Comprehensive Land Claims Agreement (Canada)

Summary

Comprehensive land claims are based on the assertion of continuing title to land and resources. Aboriginal title to land derives from a groupís traditional use and occupancy of the land. Comprehensive claims are negotiated under the Canadian federal governmentís Comprehensive Claims Policy, originally articulated in 1973 and subsequently amended in 1981 and 1986.

Extended Definition

The purpose of comprehensive claims settlements is to clearly define the rights of Aboriginal groups with respect to land and resources in such a way as to facilitate economic growth and self-government. The structure of settlements may recognise the interests of Aboriginal groups in resource management, development, and environmental protection. The rights ensured by the agreement are constitutionally protected under s 35 of the Constitution Act 1982.Comprehensive claims settlements typically identify a broad range of rights and benefits to be exercised by claimant groups.

These frequently include:

∑ full ownership of specified lands identified by the settlement agreement;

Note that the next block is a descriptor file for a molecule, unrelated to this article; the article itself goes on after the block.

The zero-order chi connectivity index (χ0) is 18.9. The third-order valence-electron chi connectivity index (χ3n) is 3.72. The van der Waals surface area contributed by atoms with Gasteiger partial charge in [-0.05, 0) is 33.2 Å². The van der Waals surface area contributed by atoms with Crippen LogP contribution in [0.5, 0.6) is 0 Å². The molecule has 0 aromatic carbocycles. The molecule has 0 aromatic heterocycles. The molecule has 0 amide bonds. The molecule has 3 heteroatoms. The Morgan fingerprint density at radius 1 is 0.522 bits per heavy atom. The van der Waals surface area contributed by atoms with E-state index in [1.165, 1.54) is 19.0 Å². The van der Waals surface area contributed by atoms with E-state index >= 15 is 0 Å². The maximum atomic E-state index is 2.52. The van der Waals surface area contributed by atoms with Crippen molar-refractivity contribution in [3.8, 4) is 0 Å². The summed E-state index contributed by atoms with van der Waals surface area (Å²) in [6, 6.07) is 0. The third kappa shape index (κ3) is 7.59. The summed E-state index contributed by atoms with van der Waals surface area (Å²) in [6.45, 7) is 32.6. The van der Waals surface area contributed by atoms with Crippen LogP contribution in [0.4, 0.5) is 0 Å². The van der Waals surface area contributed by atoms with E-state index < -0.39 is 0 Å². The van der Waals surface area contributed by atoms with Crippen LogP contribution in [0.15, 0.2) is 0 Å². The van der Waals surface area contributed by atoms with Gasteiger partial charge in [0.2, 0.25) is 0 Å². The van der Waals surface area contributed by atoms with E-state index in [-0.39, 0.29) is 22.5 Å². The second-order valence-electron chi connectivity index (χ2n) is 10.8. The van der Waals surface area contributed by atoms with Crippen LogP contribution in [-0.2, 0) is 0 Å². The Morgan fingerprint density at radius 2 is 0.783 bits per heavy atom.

∑ guaranteed wildlife harvesting rights;
∑ guaranteed participation in environmental protection, land use and planning, water and wildlife management;
∑ financial transfer and compensation;
∑ provisions for resource revenue sharing;
∑ participation in parks and heritage resource management; and
∑ specific measures to stimulate economic development.

Comprehensive claims are negotiated by three parties: the Aboriginal claimant group, the federal government and the relevant provincial or territorial government. Self-government agreements may now be negotiated in conjunction with comprehensive claims, pursuant to the federal governmentís Inherent Right Policy.

Upon the approval of the terms of a final agreement by all parties, the agreement is implemented through federal legislation. The rights ensured by the agreement are constitutionally protected, and cannot be altered without the consent of the relevant Aboriginal group. For the purposes of negotiations, claimant groups may obtain interest free loans from the government in order to engage staff to assist in the preparation of claims. These are repayable after the conclusion of a final agreement.